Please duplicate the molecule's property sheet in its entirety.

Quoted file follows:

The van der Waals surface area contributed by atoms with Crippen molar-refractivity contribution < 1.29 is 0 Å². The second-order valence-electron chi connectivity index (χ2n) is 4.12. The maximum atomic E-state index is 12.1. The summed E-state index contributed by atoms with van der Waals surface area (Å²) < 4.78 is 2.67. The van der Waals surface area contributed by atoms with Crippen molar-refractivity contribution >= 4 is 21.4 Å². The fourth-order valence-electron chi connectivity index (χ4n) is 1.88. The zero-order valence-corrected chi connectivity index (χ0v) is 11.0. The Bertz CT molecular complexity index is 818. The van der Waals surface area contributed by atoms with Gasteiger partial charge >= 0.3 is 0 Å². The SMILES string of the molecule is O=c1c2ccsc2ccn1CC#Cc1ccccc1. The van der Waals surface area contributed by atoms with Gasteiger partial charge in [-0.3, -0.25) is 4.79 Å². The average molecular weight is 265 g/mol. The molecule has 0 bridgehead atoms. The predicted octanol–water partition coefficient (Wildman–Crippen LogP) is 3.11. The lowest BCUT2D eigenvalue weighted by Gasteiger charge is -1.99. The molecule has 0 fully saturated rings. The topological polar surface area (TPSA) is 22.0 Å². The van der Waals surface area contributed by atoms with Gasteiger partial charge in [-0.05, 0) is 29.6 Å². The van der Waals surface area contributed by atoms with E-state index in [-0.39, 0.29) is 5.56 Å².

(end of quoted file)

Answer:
The van der Waals surface area contributed by atoms with Crippen molar-refractivity contribution < 1.29 is 0 Å². The second-order valence-electron chi connectivity index (χ2n) is 4.12. The maximum atomic E-state index is 12.1. The summed E-state index contributed by atoms with van der Waals surface area (Å²) < 4.78 is 2.67. The van der Waals surface area contributed by atoms with Crippen molar-refractivity contribution >= 4 is 21.4 Å². The fourth-order valence-electron chi connectivity index (χ4n) is 1.88. The zero-order valence-corrected chi connectivity index (χ0v) is 11.0. The Bertz CT molecular complexity index is 818. The van der Waals surface area contributed by atoms with Gasteiger partial charge >= 0.3 is 0 Å². The SMILES string of the molecule is O=c1c2ccsc2ccn1CC#Cc1ccccc1. The van der Waals surface area contributed by atoms with Gasteiger partial charge in [-0.3, -0.25) is 4.79 Å². The average molecular weight is 265 g/mol. The molecule has 0 bridgehead atoms. The predicted octanol–water partition coefficient (Wildman–Crippen LogP) is 3.11. The lowest BCUT2D eigenvalue weighted by Gasteiger charge is -1.99. The molecule has 0 fully saturated rings. The topological polar surface area (TPSA) is 22.0 Å². The van der Waals surface area contributed by atoms with Gasteiger partial charge in [-0.05, 0) is 29.6 Å². The van der Waals surface area contributed by atoms with E-state index in [-0.39, 0.29) is 5.56 Å².